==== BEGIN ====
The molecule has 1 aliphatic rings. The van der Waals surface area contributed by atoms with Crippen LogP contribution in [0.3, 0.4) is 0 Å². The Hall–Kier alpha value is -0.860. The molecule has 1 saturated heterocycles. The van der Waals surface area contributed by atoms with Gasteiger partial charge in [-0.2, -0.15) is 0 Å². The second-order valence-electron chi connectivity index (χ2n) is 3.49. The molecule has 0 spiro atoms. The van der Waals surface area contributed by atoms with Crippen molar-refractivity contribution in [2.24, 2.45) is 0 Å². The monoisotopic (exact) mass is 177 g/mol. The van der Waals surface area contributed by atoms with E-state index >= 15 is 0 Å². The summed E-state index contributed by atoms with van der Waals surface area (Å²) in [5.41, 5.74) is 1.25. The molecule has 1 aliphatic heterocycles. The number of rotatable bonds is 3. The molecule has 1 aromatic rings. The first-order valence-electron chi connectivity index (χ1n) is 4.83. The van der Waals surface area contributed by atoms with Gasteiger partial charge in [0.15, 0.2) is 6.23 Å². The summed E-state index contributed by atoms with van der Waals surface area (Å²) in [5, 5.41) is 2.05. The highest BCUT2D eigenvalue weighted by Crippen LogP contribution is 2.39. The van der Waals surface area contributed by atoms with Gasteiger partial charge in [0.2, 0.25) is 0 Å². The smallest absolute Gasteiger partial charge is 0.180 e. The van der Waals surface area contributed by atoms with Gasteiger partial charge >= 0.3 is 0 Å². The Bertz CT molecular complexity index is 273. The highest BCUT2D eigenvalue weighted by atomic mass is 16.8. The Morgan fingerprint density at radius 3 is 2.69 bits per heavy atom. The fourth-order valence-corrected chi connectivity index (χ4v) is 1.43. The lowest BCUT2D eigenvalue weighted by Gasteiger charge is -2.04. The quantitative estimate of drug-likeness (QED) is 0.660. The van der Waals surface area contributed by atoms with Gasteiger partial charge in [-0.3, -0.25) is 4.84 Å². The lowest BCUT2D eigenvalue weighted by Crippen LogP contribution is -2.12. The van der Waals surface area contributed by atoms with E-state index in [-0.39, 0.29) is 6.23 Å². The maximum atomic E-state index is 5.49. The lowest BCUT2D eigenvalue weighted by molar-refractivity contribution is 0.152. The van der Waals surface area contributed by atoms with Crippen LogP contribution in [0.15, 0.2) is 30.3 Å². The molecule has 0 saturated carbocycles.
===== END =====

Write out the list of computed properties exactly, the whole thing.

The molecule has 1 aliphatic rings. The van der Waals surface area contributed by atoms with Crippen LogP contribution in [0.3, 0.4) is 0 Å². The Hall–Kier alpha value is -0.860. The molecule has 1 saturated heterocycles. The van der Waals surface area contributed by atoms with Gasteiger partial charge in [-0.2, -0.15) is 0 Å². The second-order valence-electron chi connectivity index (χ2n) is 3.49. The molecule has 0 spiro atoms. The van der Waals surface area contributed by atoms with Crippen molar-refractivity contribution in [2.24, 2.45) is 0 Å². The monoisotopic (exact) mass is 177 g/mol. The van der Waals surface area contributed by atoms with E-state index >= 15 is 0 Å². The summed E-state index contributed by atoms with van der Waals surface area (Å²) in [5.41, 5.74) is 1.25. The molecule has 1 aliphatic heterocycles. The number of rotatable bonds is 3. The molecule has 1 aromatic rings. The first-order valence-electron chi connectivity index (χ1n) is 4.83. The van der Waals surface area contributed by atoms with Gasteiger partial charge in [0.15, 0.2) is 6.23 Å². The summed E-state index contributed by atoms with van der Waals surface area (Å²) in [5, 5.41) is 2.05. The highest BCUT2D eigenvalue weighted by Crippen LogP contribution is 2.39. The van der Waals surface area contributed by atoms with Gasteiger partial charge in [0.2, 0.25) is 0 Å². The smallest absolute Gasteiger partial charge is 0.180 e. The van der Waals surface area contributed by atoms with Gasteiger partial charge >= 0.3 is 0 Å². The Bertz CT molecular complexity index is 273. The highest BCUT2D eigenvalue weighted by atomic mass is 16.8. The Morgan fingerprint density at radius 3 is 2.69 bits per heavy atom. The fourth-order valence-corrected chi connectivity index (χ4v) is 1.43. The lowest BCUT2D eigenvalue weighted by Gasteiger charge is -2.04. The quantitative estimate of drug-likeness (QED) is 0.660. The van der Waals surface area contributed by atoms with Gasteiger partial charge in [-0.3, -0.25) is 4.84 Å². The lowest BCUT2D eigenvalue weighted by Crippen LogP contribution is -2.12. The van der Waals surface area contributed by atoms with E-state index in [-0.39, 0.29) is 6.23 Å². The maximum atomic E-state index is 5.49. The lowest BCUT2D eigenvalue weighted by molar-refractivity contribution is 0.152. The van der Waals surface area contributed by atoms with Crippen LogP contribution in [0.15, 0.2) is 30.3 Å². The molecule has 0 saturated carbocycles.